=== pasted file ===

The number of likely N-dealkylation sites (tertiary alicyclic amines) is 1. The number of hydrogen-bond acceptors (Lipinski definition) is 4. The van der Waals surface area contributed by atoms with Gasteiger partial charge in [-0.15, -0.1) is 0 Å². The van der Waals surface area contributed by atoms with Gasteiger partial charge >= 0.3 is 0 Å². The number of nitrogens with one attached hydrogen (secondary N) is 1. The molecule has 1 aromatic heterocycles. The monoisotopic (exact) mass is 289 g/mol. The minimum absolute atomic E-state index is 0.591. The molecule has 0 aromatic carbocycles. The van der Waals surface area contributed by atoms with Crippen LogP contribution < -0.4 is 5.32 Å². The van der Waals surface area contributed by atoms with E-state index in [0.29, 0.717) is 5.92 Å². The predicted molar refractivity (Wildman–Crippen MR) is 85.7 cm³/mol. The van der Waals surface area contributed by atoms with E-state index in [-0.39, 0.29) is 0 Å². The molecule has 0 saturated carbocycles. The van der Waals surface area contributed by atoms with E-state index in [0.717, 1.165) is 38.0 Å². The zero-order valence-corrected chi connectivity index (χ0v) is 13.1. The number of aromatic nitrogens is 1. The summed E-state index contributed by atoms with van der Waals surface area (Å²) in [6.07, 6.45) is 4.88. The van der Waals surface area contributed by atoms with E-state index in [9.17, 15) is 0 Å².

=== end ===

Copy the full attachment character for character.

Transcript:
The number of likely N-dealkylation sites (tertiary alicyclic amines) is 1. The number of hydrogen-bond acceptors (Lipinski definition) is 4. The van der Waals surface area contributed by atoms with Gasteiger partial charge in [-0.15, -0.1) is 0 Å². The van der Waals surface area contributed by atoms with Gasteiger partial charge >= 0.3 is 0 Å². The number of nitrogens with one attached hydrogen (secondary N) is 1. The molecule has 1 aromatic heterocycles. The monoisotopic (exact) mass is 289 g/mol. The minimum absolute atomic E-state index is 0.591. The molecule has 0 aromatic carbocycles. The van der Waals surface area contributed by atoms with Crippen LogP contribution < -0.4 is 5.32 Å². The van der Waals surface area contributed by atoms with E-state index in [0.29, 0.717) is 5.92 Å². The predicted molar refractivity (Wildman–Crippen MR) is 85.7 cm³/mol. The van der Waals surface area contributed by atoms with E-state index in [-0.39, 0.29) is 0 Å². The molecule has 0 saturated carbocycles. The van der Waals surface area contributed by atoms with E-state index in [0.717, 1.165) is 38.0 Å². The zero-order valence-corrected chi connectivity index (χ0v) is 13.1. The number of aromatic nitrogens is 1. The summed E-state index contributed by atoms with van der Waals surface area (Å²) in [6.07, 6.45) is 4.88. The van der Waals surface area contributed by atoms with E-state index in [9.17, 15) is 0 Å².